Colourful, controversial, forthright

Tony Greig saga

Colourful, controversial, forthright

Tony Greig and controversy were never far apart, during his playing days and as a commentator.

On the West Indies tour in 1974 he ran out Alvin Kallicharran while the batsman was walking back to the pavilion after the last ball of the day had been bowled. Technically Kallicharran was out as the umpire had not yet indicated play had officially ended, but after spectators invaded the ground and threatened to riot, the batsman was recalled.

Later that year on the Ashes tour of Australia, Greig sometimes seemed to be playing the Australians on his own as Dennis Lillee and Jeff Thomson blitzed the hapless England batsmen with their pace, menace and bounce.

He was promoted to the captaincy in the following year after England lost the first Ashes Test at home and immediately infused his own aggression and determination into the team who drew the next three Tests against one of the strongest sides in history.

However, in 1976 Greig attracted further unwanted controversy before a series against West Indies when he said he intended to make the tourists “grovel”. The use of the word by a white South African in a time of heightened racial tensions enraged the West Indies, whose fast bowlers noticeably lifted their pace when Greig arrived at the crease on their way to a 3-0 series victory.

During the World Series Cricket, Greig's signature lent credibility to the event and he played a key role in recruiting disaffected players to the controversial competition which lasted only two years but permanently changed the face of the game.

“He influenced all those guys from overseas, certainly, and the West Indies to join World Series Cricket and it was great for cricket what he had done,” former Australia batsman Doug Walters, who played in the WSC competition, told Sky News.

“Greig was one of the great competitors of cricket...he was someone that really took the fight to Australia, but he took the fight to everybody.Win, lose or draw he was the first guy in our dressing room with a couple of beers in his hands.”

Greig's recruitment to WSC's cause put him at loggerheads with cricket's conservative establishment and he was stripped of the England captaincy in 1977. His international career ended that year after he had made a typically whole-hearted contribution under Mike Brearley to England's Ashes success at home.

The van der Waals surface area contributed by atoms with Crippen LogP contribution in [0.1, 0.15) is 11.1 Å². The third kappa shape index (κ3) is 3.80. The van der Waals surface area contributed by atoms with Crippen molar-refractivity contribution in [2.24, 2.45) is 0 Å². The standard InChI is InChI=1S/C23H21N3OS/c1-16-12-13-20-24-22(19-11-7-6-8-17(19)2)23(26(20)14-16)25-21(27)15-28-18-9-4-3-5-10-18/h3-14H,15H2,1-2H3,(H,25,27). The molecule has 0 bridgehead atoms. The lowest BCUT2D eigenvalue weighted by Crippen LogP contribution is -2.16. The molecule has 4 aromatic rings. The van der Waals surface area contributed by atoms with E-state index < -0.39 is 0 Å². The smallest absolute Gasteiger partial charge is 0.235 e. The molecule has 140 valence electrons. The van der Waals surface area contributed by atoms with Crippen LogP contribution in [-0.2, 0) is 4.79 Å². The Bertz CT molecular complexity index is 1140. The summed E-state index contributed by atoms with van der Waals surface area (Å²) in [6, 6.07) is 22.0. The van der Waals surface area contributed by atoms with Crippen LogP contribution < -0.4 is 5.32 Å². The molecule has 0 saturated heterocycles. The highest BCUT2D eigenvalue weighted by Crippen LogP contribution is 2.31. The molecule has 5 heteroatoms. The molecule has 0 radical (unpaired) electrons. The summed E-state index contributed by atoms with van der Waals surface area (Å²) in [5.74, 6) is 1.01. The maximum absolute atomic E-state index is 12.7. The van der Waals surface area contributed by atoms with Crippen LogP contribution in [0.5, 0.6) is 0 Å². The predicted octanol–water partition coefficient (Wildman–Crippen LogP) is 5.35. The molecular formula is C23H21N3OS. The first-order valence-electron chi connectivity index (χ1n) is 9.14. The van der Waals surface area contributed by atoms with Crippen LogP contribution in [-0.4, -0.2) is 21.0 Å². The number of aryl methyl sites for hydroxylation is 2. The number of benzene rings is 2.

A long-time resident Down Under, Greig later became a commentator with Channel Nine, having been promised a “job for life” by Packer.

A combative and occasionally abrasive character, Greig's booming voice and signature white hat featured on Australian television screens for over three decades, but his battle with cancer prevented him from taking his position behind the microphone for the current 2012/13 season.

“It's a great loss to world cricket. To me personally I'm shattered,” said former Australia captain Bill Lawry, who spent decades alongside Greig in Nine's commentary box.
“World cricket's lost one of its greatest ambassadors.”

Tributes flowed for Greig, who went from being a villain to a highly-respected cricket pundit in his adopted country.

“RIP Tony Greig!! You have left a great footprint on the world of cricket. My condolences to the Greig family,” retired West Indies batting great Brian Lara said in a post on his Twitter account.

“Not only was he a wonderful player and a very successful player for England, I think he was a wonderful guy,” Australia captain Michael Clarke told Australian television.
England and Wales Cricket Board chief executive David Collier said Greig had been “an extremely talented all-round cricketer and captain.”

Greig and the Viswanath moment

Tony Greig had a love-hate relationship with India.  But one moment forever etched in the memory of Indian cricket lovers is him cradling Gundappa Viswanath after the latter scored a hundred in the Mumbai Test against the visitors during the 1972-73 series.  Greig, obviously, had become a fan of the Vishy way of batting.

In the same Test, played at the Brabourne Stadium, when Greig hit a ton, Sunil Gavaskar and Viswanath tried to lift him, but failed!  Greig returned to the Indian shores in 1976-77 and became the first English captain to win a series in India in 15 years.

Greig fact file

* Born on Oct 6, 1946 in Queenstown, South Africa to a Scottish father.
* He started his first-class career for Sussex and prospered as an all-rounder.
* A towering figure at 6ft-6in (1.98m), Greig played 58 Tests for England, scoring 3,599 runs at an average of 40.43.
* He scored eight Test hundreds and 20 fifties and took 141 Test wickets at an average of 32.20.
* Greig played 22 ODIs, scoring 269 runs and taking 19 wickets.
* Greig captained England in 14 Tests.
* Greig, along with former Australia captain Ian Chappell, was one of the key players and recruiters of the rebel series which shook international cricket in the late 1970s.
* A noted cricket pundit known for his strong opinions, Greig later settled down in Australia and became a popular voice as a commentator for Channel Nine.

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